Massive compact objects experiencing large acceleration are primary sources of gravitational waves. In particular, compact binary systems of two black holes, two neutron stars or a black hole and a neutron star are the only sources detected so far in gravitational waves.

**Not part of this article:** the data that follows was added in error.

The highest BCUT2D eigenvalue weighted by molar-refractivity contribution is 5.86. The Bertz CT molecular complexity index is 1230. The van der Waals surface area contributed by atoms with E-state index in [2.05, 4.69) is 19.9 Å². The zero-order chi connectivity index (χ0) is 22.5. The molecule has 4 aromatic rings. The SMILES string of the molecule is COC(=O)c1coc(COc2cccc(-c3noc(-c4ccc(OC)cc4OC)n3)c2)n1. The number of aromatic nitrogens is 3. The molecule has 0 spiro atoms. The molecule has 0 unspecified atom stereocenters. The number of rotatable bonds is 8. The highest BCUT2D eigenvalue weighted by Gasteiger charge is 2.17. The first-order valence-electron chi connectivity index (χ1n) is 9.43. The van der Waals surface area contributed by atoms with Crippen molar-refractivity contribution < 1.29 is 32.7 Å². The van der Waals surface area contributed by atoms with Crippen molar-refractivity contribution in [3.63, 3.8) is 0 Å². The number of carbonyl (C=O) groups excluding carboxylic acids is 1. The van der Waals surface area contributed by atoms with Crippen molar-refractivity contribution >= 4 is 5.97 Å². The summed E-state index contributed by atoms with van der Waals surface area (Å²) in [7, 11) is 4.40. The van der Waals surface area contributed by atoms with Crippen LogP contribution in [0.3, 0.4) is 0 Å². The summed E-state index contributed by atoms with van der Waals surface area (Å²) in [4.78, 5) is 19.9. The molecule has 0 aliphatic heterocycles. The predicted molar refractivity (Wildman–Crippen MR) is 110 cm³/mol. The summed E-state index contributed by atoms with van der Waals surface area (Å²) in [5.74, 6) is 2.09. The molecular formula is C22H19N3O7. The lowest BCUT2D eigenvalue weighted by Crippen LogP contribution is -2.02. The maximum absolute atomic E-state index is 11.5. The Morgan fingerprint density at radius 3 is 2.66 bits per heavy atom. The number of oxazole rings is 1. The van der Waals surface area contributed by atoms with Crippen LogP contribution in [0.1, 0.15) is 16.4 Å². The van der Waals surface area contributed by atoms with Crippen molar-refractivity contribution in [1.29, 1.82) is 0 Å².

Binary neutron star systems are typically the result of two stellar collapses (i.e. supernovae). The fact that the two stars remain bound to one another after two such collapses strongly constrains the latter. As a result, the velocities of those systems, the amount of mass ejected by the collapsing star leading to the formation of the second neutron star in the system and the delay time between the formation of the binary neutron star and its eventual merger due to orbital energy losses by gravitational wave radiation, are all strongly constrained. These shed new light on the stellar evolution histories of those systems, the types of supernovae that are associated with their formation and exciting potential sources of gravitational wave radiation. Our group also studies the potential electromagnetic counterparts to such binary mergers (such as short GRBs, kilonovae and afterglows).